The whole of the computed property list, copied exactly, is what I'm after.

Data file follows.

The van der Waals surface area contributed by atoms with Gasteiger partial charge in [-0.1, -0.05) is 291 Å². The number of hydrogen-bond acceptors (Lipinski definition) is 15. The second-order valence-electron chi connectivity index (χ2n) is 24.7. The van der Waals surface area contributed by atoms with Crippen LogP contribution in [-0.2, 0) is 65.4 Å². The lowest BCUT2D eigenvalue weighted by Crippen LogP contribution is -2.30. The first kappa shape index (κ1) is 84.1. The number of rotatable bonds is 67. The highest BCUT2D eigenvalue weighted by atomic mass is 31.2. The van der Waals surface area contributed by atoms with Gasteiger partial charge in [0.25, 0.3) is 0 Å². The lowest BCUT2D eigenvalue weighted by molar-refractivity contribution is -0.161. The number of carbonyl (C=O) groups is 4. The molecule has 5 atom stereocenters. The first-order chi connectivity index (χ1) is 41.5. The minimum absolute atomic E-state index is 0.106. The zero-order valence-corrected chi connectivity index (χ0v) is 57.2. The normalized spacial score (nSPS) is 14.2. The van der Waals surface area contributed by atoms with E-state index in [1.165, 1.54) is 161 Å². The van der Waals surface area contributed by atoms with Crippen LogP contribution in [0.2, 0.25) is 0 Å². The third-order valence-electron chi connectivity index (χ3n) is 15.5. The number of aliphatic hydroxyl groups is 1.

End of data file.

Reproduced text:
The van der Waals surface area contributed by atoms with Gasteiger partial charge in [-0.1, -0.05) is 291 Å². The number of hydrogen-bond acceptors (Lipinski definition) is 15. The second-order valence-electron chi connectivity index (χ2n) is 24.7. The van der Waals surface area contributed by atoms with Crippen LogP contribution in [-0.2, 0) is 65.4 Å². The lowest BCUT2D eigenvalue weighted by Crippen LogP contribution is -2.30. The first kappa shape index (κ1) is 84.1. The number of rotatable bonds is 67. The highest BCUT2D eigenvalue weighted by atomic mass is 31.2. The van der Waals surface area contributed by atoms with Gasteiger partial charge in [0.25, 0.3) is 0 Å². The lowest BCUT2D eigenvalue weighted by molar-refractivity contribution is -0.161. The number of carbonyl (C=O) groups is 4. The molecule has 5 atom stereocenters. The first-order chi connectivity index (χ1) is 41.5. The minimum absolute atomic E-state index is 0.106. The zero-order valence-corrected chi connectivity index (χ0v) is 57.2. The normalized spacial score (nSPS) is 14.2. The van der Waals surface area contributed by atoms with E-state index in [1.165, 1.54) is 161 Å². The van der Waals surface area contributed by atoms with Crippen LogP contribution in [0.2, 0.25) is 0 Å². The third-order valence-electron chi connectivity index (χ3n) is 15.5. The number of aliphatic hydroxyl groups is 1.